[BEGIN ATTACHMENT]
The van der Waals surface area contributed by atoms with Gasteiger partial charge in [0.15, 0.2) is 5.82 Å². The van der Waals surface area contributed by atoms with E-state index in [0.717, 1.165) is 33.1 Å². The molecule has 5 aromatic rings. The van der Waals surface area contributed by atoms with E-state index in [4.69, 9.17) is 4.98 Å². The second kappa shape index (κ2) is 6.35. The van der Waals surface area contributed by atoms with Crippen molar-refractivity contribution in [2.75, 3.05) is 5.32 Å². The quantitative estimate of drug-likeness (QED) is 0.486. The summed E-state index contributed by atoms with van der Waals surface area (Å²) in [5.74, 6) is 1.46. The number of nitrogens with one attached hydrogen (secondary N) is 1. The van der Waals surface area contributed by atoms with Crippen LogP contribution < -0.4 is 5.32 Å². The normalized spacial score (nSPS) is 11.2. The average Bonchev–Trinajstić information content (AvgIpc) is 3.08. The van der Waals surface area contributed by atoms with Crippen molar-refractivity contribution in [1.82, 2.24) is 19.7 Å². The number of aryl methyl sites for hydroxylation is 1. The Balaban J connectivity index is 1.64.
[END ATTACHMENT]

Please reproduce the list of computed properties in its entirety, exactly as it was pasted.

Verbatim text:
The van der Waals surface area contributed by atoms with Gasteiger partial charge in [0.15, 0.2) is 5.82 Å². The van der Waals surface area contributed by atoms with E-state index in [0.717, 1.165) is 33.1 Å². The molecule has 5 aromatic rings. The van der Waals surface area contributed by atoms with E-state index in [4.69, 9.17) is 4.98 Å². The second kappa shape index (κ2) is 6.35. The van der Waals surface area contributed by atoms with Crippen molar-refractivity contribution in [2.75, 3.05) is 5.32 Å². The quantitative estimate of drug-likeness (QED) is 0.486. The summed E-state index contributed by atoms with van der Waals surface area (Å²) in [5.74, 6) is 1.46. The number of nitrogens with one attached hydrogen (secondary N) is 1. The van der Waals surface area contributed by atoms with Crippen LogP contribution < -0.4 is 5.32 Å². The normalized spacial score (nSPS) is 11.2. The average Bonchev–Trinajstić information content (AvgIpc) is 3.08. The van der Waals surface area contributed by atoms with Crippen molar-refractivity contribution in [1.82, 2.24) is 19.7 Å². The number of aryl methyl sites for hydroxylation is 1. The Balaban J connectivity index is 1.64.